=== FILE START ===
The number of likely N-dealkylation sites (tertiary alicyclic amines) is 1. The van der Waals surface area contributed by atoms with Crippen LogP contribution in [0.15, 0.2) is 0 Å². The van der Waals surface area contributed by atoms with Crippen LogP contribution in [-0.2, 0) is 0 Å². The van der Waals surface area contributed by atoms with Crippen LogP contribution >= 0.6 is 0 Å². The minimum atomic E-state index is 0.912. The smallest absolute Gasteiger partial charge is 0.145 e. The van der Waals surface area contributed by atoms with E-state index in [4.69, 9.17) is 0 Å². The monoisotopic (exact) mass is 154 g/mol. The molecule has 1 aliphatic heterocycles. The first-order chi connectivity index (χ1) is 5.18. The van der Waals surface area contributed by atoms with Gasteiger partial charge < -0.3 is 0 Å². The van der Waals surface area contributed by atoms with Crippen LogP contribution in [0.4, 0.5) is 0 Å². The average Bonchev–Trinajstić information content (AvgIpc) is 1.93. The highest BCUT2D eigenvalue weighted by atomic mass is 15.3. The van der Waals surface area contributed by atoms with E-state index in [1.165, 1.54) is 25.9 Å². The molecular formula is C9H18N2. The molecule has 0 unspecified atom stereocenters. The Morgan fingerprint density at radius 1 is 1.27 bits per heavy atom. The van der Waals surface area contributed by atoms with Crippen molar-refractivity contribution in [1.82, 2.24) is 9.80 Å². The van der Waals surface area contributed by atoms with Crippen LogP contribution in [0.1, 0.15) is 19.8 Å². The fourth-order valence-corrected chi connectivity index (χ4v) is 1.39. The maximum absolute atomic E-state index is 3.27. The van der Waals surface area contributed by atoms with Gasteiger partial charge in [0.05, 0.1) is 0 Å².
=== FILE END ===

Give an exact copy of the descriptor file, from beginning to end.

The number of likely N-dealkylation sites (tertiary alicyclic amines) is 1. The van der Waals surface area contributed by atoms with Crippen LogP contribution in [0.15, 0.2) is 0 Å². The van der Waals surface area contributed by atoms with Crippen LogP contribution in [-0.2, 0) is 0 Å². The van der Waals surface area contributed by atoms with Crippen LogP contribution >= 0.6 is 0 Å². The minimum atomic E-state index is 0.912. The smallest absolute Gasteiger partial charge is 0.145 e. The van der Waals surface area contributed by atoms with E-state index in [4.69, 9.17) is 0 Å². The monoisotopic (exact) mass is 154 g/mol. The molecule has 1 aliphatic heterocycles. The first-order chi connectivity index (χ1) is 5.18. The van der Waals surface area contributed by atoms with Gasteiger partial charge < -0.3 is 0 Å². The van der Waals surface area contributed by atoms with Crippen LogP contribution in [0.4, 0.5) is 0 Å². The average Bonchev–Trinajstić information content (AvgIpc) is 1.93. The highest BCUT2D eigenvalue weighted by atomic mass is 15.3. The van der Waals surface area contributed by atoms with E-state index in [1.165, 1.54) is 25.9 Å². The molecular formula is C9H18N2. The molecule has 0 unspecified atom stereocenters. The Morgan fingerprint density at radius 1 is 1.27 bits per heavy atom. The van der Waals surface area contributed by atoms with Crippen molar-refractivity contribution in [1.82, 2.24) is 9.80 Å². The van der Waals surface area contributed by atoms with Crippen LogP contribution in [0.1, 0.15) is 19.8 Å². The fourth-order valence-corrected chi connectivity index (χ4v) is 1.39. The maximum absolute atomic E-state index is 3.27. The van der Waals surface area contributed by atoms with Gasteiger partial charge in [0.05, 0.1) is 0 Å².